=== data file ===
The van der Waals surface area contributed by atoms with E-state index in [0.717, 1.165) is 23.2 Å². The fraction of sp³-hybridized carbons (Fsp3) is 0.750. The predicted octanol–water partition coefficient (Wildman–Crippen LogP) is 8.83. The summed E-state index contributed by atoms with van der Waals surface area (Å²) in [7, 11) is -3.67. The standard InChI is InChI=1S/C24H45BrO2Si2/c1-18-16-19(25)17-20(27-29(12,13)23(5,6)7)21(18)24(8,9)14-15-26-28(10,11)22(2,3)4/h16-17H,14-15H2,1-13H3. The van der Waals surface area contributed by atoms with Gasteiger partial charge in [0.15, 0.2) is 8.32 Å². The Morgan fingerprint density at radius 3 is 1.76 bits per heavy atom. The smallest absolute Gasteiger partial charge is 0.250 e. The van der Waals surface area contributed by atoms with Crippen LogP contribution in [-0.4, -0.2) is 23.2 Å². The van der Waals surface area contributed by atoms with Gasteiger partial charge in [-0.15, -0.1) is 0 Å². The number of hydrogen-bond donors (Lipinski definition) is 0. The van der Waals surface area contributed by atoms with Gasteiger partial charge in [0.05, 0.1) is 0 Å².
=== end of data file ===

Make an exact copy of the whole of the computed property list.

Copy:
The van der Waals surface area contributed by atoms with E-state index in [0.717, 1.165) is 23.2 Å². The fraction of sp³-hybridized carbons (Fsp3) is 0.750. The predicted octanol–water partition coefficient (Wildman–Crippen LogP) is 8.83. The summed E-state index contributed by atoms with van der Waals surface area (Å²) in [7, 11) is -3.67. The standard InChI is InChI=1S/C24H45BrO2Si2/c1-18-16-19(25)17-20(27-29(12,13)23(5,6)7)21(18)24(8,9)14-15-26-28(10,11)22(2,3)4/h16-17H,14-15H2,1-13H3. The van der Waals surface area contributed by atoms with Gasteiger partial charge in [0.15, 0.2) is 8.32 Å². The Morgan fingerprint density at radius 3 is 1.76 bits per heavy atom. The smallest absolute Gasteiger partial charge is 0.250 e. The van der Waals surface area contributed by atoms with Crippen LogP contribution in [-0.4, -0.2) is 23.2 Å². The van der Waals surface area contributed by atoms with Gasteiger partial charge in [-0.15, -0.1) is 0 Å². The number of hydrogen-bond donors (Lipinski definition) is 0. The van der Waals surface area contributed by atoms with Gasteiger partial charge in [0.05, 0.1) is 0 Å².